National Geographic : 1931 May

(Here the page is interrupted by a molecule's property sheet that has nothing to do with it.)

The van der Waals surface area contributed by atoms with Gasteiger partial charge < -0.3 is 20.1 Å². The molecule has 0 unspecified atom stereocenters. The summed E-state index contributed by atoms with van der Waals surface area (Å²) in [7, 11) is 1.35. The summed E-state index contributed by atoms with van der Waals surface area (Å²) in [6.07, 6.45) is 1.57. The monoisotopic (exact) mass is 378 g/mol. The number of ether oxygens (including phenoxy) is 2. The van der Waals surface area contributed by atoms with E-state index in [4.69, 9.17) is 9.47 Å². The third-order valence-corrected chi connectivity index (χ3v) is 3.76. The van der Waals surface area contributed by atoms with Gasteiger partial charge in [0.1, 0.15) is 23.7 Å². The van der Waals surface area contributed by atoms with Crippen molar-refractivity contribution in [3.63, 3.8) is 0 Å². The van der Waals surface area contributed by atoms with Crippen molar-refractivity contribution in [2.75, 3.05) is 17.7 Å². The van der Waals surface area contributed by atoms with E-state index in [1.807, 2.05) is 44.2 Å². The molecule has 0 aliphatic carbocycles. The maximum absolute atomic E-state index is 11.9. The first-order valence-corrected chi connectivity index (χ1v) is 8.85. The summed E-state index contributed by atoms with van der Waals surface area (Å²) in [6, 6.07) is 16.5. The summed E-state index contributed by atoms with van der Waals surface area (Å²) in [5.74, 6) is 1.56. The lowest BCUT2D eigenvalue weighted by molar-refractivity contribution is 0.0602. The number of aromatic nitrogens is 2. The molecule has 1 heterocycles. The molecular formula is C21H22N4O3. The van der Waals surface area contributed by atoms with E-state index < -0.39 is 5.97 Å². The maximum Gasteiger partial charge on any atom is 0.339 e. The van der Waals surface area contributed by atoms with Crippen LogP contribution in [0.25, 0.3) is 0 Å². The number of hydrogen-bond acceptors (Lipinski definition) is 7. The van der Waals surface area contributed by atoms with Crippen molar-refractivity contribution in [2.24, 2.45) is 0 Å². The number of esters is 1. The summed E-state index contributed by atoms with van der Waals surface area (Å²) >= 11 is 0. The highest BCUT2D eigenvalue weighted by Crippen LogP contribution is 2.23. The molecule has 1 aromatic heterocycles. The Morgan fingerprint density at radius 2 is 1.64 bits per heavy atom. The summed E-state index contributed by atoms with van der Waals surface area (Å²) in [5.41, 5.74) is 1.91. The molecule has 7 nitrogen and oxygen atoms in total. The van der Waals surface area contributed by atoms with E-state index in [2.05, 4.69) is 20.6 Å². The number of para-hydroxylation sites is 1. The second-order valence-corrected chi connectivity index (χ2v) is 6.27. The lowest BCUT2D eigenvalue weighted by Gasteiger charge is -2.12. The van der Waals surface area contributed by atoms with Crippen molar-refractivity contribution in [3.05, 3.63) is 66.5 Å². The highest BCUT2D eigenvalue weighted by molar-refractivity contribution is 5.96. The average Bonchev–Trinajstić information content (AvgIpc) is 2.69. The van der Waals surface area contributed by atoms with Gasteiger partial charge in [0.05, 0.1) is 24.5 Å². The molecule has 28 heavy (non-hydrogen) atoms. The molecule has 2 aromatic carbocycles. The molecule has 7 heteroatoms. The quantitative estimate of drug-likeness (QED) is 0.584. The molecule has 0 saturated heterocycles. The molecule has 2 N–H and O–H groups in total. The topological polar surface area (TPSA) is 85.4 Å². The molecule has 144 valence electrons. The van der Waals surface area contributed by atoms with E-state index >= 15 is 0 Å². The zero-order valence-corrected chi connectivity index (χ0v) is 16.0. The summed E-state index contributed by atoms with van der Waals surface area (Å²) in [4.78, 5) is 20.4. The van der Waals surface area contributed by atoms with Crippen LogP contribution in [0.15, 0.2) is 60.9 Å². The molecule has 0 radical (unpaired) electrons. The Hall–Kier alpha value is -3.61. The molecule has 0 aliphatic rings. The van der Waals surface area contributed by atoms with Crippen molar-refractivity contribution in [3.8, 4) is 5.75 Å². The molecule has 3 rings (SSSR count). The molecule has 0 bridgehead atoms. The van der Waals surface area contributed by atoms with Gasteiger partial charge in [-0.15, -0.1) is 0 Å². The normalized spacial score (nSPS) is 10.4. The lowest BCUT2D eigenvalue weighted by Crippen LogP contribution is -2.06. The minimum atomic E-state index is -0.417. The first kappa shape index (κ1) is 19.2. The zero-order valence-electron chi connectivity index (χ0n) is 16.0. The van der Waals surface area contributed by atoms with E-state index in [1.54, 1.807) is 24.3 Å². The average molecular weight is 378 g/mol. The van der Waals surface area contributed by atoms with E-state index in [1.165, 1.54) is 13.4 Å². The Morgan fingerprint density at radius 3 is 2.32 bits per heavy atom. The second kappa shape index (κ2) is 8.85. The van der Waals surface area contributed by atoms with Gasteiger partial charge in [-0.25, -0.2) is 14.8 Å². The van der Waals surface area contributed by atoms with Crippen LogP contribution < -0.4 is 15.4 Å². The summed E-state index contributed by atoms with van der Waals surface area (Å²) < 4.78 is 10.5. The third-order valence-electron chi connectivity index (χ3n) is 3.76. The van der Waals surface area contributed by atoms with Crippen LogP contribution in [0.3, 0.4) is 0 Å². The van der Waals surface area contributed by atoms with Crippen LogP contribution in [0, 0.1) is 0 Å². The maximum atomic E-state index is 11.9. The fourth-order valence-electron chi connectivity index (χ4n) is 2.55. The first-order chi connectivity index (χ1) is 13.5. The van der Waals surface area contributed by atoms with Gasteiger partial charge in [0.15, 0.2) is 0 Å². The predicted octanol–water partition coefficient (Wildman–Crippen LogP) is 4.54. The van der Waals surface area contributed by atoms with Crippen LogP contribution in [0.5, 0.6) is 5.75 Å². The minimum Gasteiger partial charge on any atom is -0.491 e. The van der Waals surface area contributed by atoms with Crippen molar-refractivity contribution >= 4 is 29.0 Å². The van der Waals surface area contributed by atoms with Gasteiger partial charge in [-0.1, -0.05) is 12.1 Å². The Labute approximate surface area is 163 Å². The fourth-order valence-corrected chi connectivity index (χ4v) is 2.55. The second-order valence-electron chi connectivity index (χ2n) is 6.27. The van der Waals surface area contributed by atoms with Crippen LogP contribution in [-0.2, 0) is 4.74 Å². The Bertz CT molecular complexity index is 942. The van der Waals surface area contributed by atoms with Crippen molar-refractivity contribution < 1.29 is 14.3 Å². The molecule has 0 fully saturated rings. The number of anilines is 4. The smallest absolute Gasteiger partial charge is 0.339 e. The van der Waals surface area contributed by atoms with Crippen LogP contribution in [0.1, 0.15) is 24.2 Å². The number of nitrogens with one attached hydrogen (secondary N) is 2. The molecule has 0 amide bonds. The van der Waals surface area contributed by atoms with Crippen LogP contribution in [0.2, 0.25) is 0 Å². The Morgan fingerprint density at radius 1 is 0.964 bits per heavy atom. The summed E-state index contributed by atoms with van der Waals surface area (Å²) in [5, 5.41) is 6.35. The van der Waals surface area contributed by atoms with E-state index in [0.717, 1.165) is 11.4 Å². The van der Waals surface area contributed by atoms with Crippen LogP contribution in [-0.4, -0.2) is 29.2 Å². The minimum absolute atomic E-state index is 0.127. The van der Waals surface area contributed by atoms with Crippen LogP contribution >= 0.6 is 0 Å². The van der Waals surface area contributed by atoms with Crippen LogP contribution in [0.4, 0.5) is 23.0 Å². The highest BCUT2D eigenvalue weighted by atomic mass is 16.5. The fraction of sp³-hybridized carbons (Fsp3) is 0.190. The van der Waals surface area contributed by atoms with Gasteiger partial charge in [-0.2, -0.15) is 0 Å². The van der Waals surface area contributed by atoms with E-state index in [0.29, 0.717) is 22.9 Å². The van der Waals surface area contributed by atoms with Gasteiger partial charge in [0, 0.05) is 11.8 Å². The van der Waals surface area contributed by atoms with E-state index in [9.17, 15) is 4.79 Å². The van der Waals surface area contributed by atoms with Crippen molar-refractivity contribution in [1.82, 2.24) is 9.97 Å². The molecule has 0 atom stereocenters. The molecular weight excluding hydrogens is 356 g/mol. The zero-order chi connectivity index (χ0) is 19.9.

Straight line, horizontal at airplane, to true or sensiblehorizon s___ - - -A / /ne otsghthorizontaiatairplanse curved byatmosphericrefractione above sea le' ----- -- - , tvnn 0f a rp 1 ''' - airplane Ground/evel e1ao 53 mles from -pl - eVilla Mercedes *i n - ,,-,,. sea meve - -* . : 30,000 a A DIAGRAM ILLUSTRATING THE CURVATURE OF THE EARTH, AS SHOWN IN THEPHOTOGRAPH ON PAGE 634 The snow-clad mountains in the illustration on the preceding page form a background that brings into view the surface of a stratum of haze which obscures the lower portions of the snow (see illustration, page 632). The top of the stratum of haze, at an elevation of 6,700 feet above sea level, conforms closely to the sea-level surface of the earth and does not share the irregularities of the ground, 4,000 feet below. The haze forms a visible horizon 153 miles from the camera, and 70 miles of this visible horizon appear laterally in the photo graph. Although this horizon is only i/36oth of the circum ference of the earth, its curvature can be plainly seen. The sensible horizon, as distinguished from the visible horizon, is the line where a plane surface, level at the point of observa tion, meets the sky. The white line ruled across the sky in the photograph indicates the position of the sensible horizon. Al though the highest of the mountain peaks in the photograph are at a greater elevation than the camera, they appear below the sensible horizon, due wholly tothe curve ofthe earth's surface. Due to refraction, thepath of aray oflight through the air is not straight, but curved downward byamaximum of about i/7th the amount of theearth's curvature, depending chiefly on the density of the air. The effect ofthis refraction istomake the earth seem a littleless curved than itis,and tomake distant objects appear alittle higher. This fact has tobetaken into account in trigonometric leveling for determining eleva tions. At the distance of Mount Aconcagua, 287 miles, the earth curves 54,900 feet from astraight horizontal line, but only 47,100 feet from a curved line of sight that ishorizontal tothe observer. The short white line under Mount Aconcagua shows the posi tion of sea level, abovewhich the mountain rises toaheight variously computed at from 22,800 to23,100 feet, with 23,098 as the figure most frequently adopted.